I watched with a passion’s smile,
And though you did not know it,
You and I.
Copyright Kevin M. Reeves
Issue by His Wife Kris Reeves
I use shower curtains or liners (from the dollar store) cut into 6 to 8 pieces. When I teach at the high school enrichment program I include a piece in each "goody" bag to protect the work surface. Most of my students tell me they continue to use it at home also.
Jan Puckett's Gallery - http://www.picturetrail.com/janlyn
By Arla Albers
Use shiny magazine pages as a palette for your paints. If you find you use enough paints that it's a bit limp, use the magazine covers. Makes a free palette and clean up is just a matter of throwing it away! Everyone usually has a spare magazine lying around. Enjoy!
In 1966 I was a high school sophomore and decided I wanted to start painting, so I nailed together some 2X4s, stretched some canvas over them and nailed it to the back of the frame, primed it with gesso, and started to work painting my very first work of art with oil paint, linseed oil and turpentine! I was hooked after that and wanted to paint more and more. It wasn't until 1990 that I discovered fast drying acrylic paints and how much easier to work with it was. My husband has always encouraged me to paint the things I love and to think of myself as an artist.
I love painting and my favorite works show life under the sea in the coral reefs and on the beaches as well as waves, beaches, sea shells and sand dunes. I try to paint every day, a variety of subjects, using different mediums such as oil paints, acrylics, watercolors and pastels. I really enjoy a challenge, and learning new things.
My dream is to one day open my own art gallery or to share a co-op gallery with other artists... we could have our artwork for sale in the front with a studio in back of our area and people who come into the gallery could come into the area where we're working to watch us paint. I think that would be such a neat thing to do because people love to watch artists at work.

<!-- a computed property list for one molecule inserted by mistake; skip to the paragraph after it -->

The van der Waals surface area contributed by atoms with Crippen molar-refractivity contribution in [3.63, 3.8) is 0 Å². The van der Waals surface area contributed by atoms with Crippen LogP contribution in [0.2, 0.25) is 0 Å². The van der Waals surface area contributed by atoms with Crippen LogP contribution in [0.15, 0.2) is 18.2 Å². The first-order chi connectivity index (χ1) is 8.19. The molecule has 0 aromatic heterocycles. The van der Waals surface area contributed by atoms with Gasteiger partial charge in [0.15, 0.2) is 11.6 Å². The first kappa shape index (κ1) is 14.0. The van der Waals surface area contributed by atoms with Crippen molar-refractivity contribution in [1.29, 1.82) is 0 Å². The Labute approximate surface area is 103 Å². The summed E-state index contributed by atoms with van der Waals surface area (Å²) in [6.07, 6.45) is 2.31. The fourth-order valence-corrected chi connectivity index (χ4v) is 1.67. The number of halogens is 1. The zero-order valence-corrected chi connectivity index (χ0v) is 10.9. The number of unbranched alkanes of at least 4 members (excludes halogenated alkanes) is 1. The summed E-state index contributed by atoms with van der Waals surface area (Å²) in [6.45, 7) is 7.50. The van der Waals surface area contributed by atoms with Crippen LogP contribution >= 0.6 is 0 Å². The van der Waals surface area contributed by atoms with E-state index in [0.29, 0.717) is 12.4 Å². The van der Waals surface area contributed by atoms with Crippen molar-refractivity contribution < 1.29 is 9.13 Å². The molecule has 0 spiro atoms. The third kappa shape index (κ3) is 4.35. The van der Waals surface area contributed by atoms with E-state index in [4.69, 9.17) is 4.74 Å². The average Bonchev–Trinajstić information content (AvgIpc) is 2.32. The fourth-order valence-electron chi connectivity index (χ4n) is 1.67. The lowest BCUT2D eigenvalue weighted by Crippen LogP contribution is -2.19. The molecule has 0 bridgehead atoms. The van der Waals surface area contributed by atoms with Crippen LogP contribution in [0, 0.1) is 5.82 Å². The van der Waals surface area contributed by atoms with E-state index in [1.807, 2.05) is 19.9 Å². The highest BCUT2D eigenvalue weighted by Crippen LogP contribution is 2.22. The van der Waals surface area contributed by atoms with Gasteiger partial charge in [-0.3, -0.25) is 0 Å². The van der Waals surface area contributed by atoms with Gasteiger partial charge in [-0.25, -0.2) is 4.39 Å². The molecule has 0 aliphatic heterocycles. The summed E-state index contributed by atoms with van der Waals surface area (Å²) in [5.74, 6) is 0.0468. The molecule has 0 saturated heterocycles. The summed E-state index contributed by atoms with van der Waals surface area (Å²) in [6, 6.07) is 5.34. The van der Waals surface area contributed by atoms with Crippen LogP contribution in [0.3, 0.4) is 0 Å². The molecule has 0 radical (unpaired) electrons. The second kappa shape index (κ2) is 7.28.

The story behind these paintings below is kinda funny. A couple of years ago, we were having some work done in our yard. They had torn out some railroad ties that had rotted and were in the construction process of building a stone retaining wall to replace the old one. I had to go to the store in the middle of the night, pitch dark as they had disconnected the landscaping lights and I could not see anything. I walked out to the car and stepped down on the stair but it wasn't there. They had torn the whole staircase out and I fell 5 ft. into a huge hole and onto the driveway. I sprained my ankle very badly and laid there for a while before someone heard my cries for help. A week later, my husband, daughter, and her friend and I drove down to Destin Beach, Florida for a week long vacation at the beach. Of course I couldn't walk and was wearing a big black boot and on crutches so I couldn't get down to the water. My daughter and her friend would carry me down the long stairs in a makeshift sling, get me situated on a blanket and I sat there and painted my beloved ocean, sky and beach. It was gorgeous because the clouds filling the sky were the aftermath of a hurricane down in Mexico. I was able to get in the pool and float around after we would go back to the house, but couldn't get into the surf as I longed to do. When we got home I was so disappointed that I couldn't get in the water and I missed my ocean so much that I painted three big waves and hung them on my bedroom walls so that the last thing I see at night is those waves and I dream of surfing, snorkeling and diving into the waves when I go to sleep!